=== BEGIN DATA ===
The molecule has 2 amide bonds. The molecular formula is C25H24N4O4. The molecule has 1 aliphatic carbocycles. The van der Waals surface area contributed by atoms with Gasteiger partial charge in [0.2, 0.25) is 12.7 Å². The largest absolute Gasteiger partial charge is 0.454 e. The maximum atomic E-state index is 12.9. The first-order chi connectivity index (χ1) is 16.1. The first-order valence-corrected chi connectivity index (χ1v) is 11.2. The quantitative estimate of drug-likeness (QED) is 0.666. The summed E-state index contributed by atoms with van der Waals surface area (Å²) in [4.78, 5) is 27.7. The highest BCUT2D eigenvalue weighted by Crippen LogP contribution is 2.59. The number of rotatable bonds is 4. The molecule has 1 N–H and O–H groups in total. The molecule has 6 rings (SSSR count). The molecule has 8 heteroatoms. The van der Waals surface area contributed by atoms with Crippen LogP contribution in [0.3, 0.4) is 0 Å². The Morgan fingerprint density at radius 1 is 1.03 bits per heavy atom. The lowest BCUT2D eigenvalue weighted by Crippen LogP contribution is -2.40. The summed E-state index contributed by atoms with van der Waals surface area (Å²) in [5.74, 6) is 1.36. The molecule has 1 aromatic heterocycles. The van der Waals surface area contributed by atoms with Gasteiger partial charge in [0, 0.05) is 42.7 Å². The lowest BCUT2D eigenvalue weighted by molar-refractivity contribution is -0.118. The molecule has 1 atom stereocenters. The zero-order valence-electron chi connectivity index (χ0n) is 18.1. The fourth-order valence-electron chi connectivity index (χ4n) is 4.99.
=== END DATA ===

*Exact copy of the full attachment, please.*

The molecule has 2 amide bonds. The molecular formula is C25H24N4O4. The molecule has 1 aliphatic carbocycles. The van der Waals surface area contributed by atoms with Gasteiger partial charge in [0.2, 0.25) is 12.7 Å². The largest absolute Gasteiger partial charge is 0.454 e. The maximum atomic E-state index is 12.9. The first-order chi connectivity index (χ1) is 16.1. The first-order valence-corrected chi connectivity index (χ1v) is 11.2. The quantitative estimate of drug-likeness (QED) is 0.666. The summed E-state index contributed by atoms with van der Waals surface area (Å²) in [4.78, 5) is 27.7. The highest BCUT2D eigenvalue weighted by Crippen LogP contribution is 2.59. The number of rotatable bonds is 4. The molecule has 1 N–H and O–H groups in total. The molecule has 6 rings (SSSR count). The molecule has 8 heteroatoms. The van der Waals surface area contributed by atoms with Crippen LogP contribution in [0.3, 0.4) is 0 Å². The Morgan fingerprint density at radius 1 is 1.03 bits per heavy atom. The lowest BCUT2D eigenvalue weighted by Crippen LogP contribution is -2.40. The summed E-state index contributed by atoms with van der Waals surface area (Å²) in [5.74, 6) is 1.36. The molecule has 1 aromatic heterocycles. The van der Waals surface area contributed by atoms with Gasteiger partial charge in [0, 0.05) is 42.7 Å². The lowest BCUT2D eigenvalue weighted by molar-refractivity contribution is -0.118. The molecule has 1 atom stereocenters. The zero-order valence-electron chi connectivity index (χ0n) is 18.1. The fourth-order valence-electron chi connectivity index (χ4n) is 4.99.